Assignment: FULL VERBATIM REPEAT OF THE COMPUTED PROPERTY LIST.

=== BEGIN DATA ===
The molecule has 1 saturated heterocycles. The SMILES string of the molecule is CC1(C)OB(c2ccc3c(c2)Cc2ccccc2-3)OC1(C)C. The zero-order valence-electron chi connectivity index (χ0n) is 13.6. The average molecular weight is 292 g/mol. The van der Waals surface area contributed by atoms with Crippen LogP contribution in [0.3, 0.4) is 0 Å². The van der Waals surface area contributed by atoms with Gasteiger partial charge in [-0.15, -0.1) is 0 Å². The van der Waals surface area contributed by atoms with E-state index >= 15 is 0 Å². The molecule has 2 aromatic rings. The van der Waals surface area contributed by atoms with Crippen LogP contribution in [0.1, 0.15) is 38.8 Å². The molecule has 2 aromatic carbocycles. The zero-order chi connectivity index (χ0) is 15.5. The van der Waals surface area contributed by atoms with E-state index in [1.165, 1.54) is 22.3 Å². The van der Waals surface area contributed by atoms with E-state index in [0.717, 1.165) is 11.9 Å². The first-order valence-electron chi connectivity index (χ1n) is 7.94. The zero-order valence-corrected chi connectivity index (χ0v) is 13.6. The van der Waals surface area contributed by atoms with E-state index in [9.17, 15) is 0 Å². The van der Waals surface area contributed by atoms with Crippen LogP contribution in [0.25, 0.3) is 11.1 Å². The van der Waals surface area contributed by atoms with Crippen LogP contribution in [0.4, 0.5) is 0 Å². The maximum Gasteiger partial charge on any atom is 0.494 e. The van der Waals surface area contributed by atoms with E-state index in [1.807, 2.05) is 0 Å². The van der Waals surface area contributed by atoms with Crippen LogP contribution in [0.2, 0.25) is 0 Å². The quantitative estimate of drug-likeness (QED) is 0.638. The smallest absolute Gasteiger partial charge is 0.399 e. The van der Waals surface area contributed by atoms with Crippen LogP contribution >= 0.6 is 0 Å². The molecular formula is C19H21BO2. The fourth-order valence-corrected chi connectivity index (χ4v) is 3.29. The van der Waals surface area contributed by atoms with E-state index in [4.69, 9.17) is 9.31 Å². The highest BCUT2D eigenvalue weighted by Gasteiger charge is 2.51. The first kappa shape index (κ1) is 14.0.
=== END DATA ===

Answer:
The molecule has 1 saturated heterocycles. The SMILES string of the molecule is CC1(C)OB(c2ccc3c(c2)Cc2ccccc2-3)OC1(C)C. The zero-order valence-electron chi connectivity index (χ0n) is 13.6. The average molecular weight is 292 g/mol. The van der Waals surface area contributed by atoms with Crippen LogP contribution in [0.3, 0.4) is 0 Å². The van der Waals surface area contributed by atoms with Gasteiger partial charge in [-0.15, -0.1) is 0 Å². The van der Waals surface area contributed by atoms with E-state index >= 15 is 0 Å². The molecule has 2 aromatic rings. The van der Waals surface area contributed by atoms with Crippen LogP contribution in [0.1, 0.15) is 38.8 Å². The molecule has 2 aromatic carbocycles. The zero-order chi connectivity index (χ0) is 15.5. The van der Waals surface area contributed by atoms with E-state index in [1.165, 1.54) is 22.3 Å². The van der Waals surface area contributed by atoms with E-state index in [0.717, 1.165) is 11.9 Å². The first-order valence-electron chi connectivity index (χ1n) is 7.94. The zero-order valence-corrected chi connectivity index (χ0v) is 13.6. The van der Waals surface area contributed by atoms with E-state index in [9.17, 15) is 0 Å². The van der Waals surface area contributed by atoms with Crippen LogP contribution in [0.25, 0.3) is 11.1 Å². The van der Waals surface area contributed by atoms with Crippen LogP contribution in [0.4, 0.5) is 0 Å². The maximum Gasteiger partial charge on any atom is 0.494 e. The van der Waals surface area contributed by atoms with E-state index in [1.807, 2.05) is 0 Å². The van der Waals surface area contributed by atoms with Crippen LogP contribution in [0.2, 0.25) is 0 Å². The quantitative estimate of drug-likeness (QED) is 0.638. The smallest absolute Gasteiger partial charge is 0.399 e. The van der Waals surface area contributed by atoms with Crippen LogP contribution >= 0.6 is 0 Å². The molecular formula is C19H21BO2. The fourth-order valence-corrected chi connectivity index (χ4v) is 3.29. The van der Waals surface area contributed by atoms with E-state index in [4.69, 9.17) is 9.31 Å². The highest BCUT2D eigenvalue weighted by Gasteiger charge is 2.51. The first kappa shape index (κ1) is 14.0.